Looking like an emoji…

Well, the secret is out and the gossip is true… I look like an emoji.

I’d like to think I look like the laughing emoji, you know the one, with the tears of laughter flying from it’s eyes… but realistically I probably look more like the emoji with googly eyes, face tipped to one side, tongue hanging out, wondering what in the world has just happened.

Sometimes I wonder how one little breast lump, that really wasn’t bothering me, could cause so much trouble? I mean, I’m fit and I’m healthy. I have no family history. I don’t do any of the things that are suggested to trigger notorious lumps, and yet, here I am… barely hanging onto my eyebrows.

I actually think my hair loss may have been caused by brain evaporation as much as chemo. As soon as randoms start throwing the C-bomb at you (a word we don’t tend to use as it causes people to completely either freak out and try to tuck a blanket around your legs and treat you like an invalid which is very difficult if you’re out running…. OR run for the hills as if you have leprosy and they don’t know what to say when, ‘hey, beautiful day, isn’t it?’ would have been fine), your brain starts to overheat, evaporate, and disintegrate. I swear I’m left with 10% of what I started with!

It was pretty much a decision that made itself. No consulting for me this year. But what it does mean is that I have time to write, to keep studying, to garden and most importantly of all, to hang out with my family and finally teach my border collie to jump into the car!

I am so grateful to have the right type of lump, in an age where science has created the most magnificently effective chemo, available in my home town. It also helps that I’m a naturopath, full of just the knowledge that allows this process to be one that I can go ‘through,’ in less than a year.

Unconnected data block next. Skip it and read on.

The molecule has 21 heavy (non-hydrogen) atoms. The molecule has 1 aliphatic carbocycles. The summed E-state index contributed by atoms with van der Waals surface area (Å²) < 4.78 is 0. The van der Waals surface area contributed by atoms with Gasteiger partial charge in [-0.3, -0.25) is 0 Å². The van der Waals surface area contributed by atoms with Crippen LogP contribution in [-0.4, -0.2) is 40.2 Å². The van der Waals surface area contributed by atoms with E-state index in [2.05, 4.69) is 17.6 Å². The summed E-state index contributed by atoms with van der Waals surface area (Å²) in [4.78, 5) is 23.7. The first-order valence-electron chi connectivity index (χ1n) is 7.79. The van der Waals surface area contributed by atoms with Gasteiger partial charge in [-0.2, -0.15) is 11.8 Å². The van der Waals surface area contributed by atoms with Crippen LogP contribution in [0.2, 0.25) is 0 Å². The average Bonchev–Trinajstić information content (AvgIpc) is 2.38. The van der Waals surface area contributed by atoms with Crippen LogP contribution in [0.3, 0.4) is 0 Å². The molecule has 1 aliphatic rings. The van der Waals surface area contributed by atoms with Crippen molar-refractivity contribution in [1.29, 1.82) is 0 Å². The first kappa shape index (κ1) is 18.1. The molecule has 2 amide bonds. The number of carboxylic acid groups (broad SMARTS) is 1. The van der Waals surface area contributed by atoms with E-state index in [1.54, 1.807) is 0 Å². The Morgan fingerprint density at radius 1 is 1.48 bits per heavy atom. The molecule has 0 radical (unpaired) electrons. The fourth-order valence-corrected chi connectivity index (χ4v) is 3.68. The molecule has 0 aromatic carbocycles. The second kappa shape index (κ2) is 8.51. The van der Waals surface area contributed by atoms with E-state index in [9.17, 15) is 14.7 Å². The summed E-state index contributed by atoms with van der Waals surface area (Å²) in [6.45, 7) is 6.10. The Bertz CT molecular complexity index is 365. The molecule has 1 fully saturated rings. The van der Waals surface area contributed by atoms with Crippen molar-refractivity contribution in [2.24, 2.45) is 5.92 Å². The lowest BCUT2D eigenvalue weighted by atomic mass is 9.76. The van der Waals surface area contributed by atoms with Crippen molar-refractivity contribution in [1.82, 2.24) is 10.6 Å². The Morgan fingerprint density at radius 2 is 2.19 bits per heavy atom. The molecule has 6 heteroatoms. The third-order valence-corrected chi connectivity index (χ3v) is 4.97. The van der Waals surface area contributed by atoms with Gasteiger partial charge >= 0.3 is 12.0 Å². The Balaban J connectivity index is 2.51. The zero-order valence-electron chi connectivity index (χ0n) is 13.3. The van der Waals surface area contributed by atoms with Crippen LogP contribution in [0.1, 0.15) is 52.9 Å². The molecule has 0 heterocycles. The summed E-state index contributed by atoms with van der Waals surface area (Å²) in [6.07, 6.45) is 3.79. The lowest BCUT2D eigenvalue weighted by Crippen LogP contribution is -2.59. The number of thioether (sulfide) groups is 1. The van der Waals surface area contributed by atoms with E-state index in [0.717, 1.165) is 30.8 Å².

I might cry sometimes because I still don’t like the idea of chemicals needed to do their thing in my body at the moment, or because I really don’t like the idea of surgery, or because I miss my crazy and usually undoable hair, but I know that my journey hasn’t got a scratch on what a lot of people go through or deal with on a daily basis.

Besides, oncology is absolutly amazing! And the more I learn about how naturopathy can support this journey, the more impressed I am with my amazing industry.

So before you start a sentence with, ‘you know what you need to do…’ please don’t. I’ve already read about it and already heard the rumour. I’ve been in love with complmemtary health since I was 18… and I’m now a fair way from 18!

So if you pop by, or call and I don’t answer, it’s because I’m either asleep or out running, I’m either dancing around the house with music on or watching a movie on the couch, I could be potting in the greenhouse or mosaicing in the shed. Please don’t be offended when I don’t answer, my natural state is ‘happily hermit.’

And Naturopathically? For now, I can fill existing prescriptions and you can swing by and pick them up. But I also have blogs coming soon on Shitake mushrooms, the value of plant-based diets, and possibly how blue the sky is on the day my brain checks out.

2020 is an amazing and very interesting year (insert pondering emoji here). I hope it’s every bit as amazing and a lot less interesting for all of you.

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